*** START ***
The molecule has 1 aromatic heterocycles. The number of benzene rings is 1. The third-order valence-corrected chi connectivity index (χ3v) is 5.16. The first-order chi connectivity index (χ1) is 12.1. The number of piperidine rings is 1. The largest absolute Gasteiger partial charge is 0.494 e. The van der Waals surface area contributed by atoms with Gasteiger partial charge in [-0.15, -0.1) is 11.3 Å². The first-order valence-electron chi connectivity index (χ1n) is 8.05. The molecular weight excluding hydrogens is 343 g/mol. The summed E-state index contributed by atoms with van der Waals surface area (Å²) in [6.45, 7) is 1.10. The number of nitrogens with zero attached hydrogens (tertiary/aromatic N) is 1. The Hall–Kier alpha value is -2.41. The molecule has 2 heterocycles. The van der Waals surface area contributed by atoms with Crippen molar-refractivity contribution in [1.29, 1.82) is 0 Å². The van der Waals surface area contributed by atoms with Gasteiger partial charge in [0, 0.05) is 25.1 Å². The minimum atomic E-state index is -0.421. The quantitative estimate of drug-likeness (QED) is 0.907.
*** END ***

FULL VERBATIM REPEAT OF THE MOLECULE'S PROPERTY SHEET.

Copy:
The molecule has 1 aromatic heterocycles. The number of benzene rings is 1. The third-order valence-corrected chi connectivity index (χ3v) is 5.16. The first-order chi connectivity index (χ1) is 12.1. The number of piperidine rings is 1. The largest absolute Gasteiger partial charge is 0.494 e. The van der Waals surface area contributed by atoms with Gasteiger partial charge in [-0.15, -0.1) is 11.3 Å². The first-order valence-electron chi connectivity index (χ1n) is 8.05. The molecular weight excluding hydrogens is 343 g/mol. The summed E-state index contributed by atoms with van der Waals surface area (Å²) in [6.45, 7) is 1.10. The number of nitrogens with zero attached hydrogens (tertiary/aromatic N) is 1. The Hall–Kier alpha value is -2.41. The molecule has 2 heterocycles. The van der Waals surface area contributed by atoms with Crippen molar-refractivity contribution in [1.29, 1.82) is 0 Å². The van der Waals surface area contributed by atoms with Gasteiger partial charge in [0, 0.05) is 25.1 Å². The minimum atomic E-state index is -0.421. The quantitative estimate of drug-likeness (QED) is 0.907.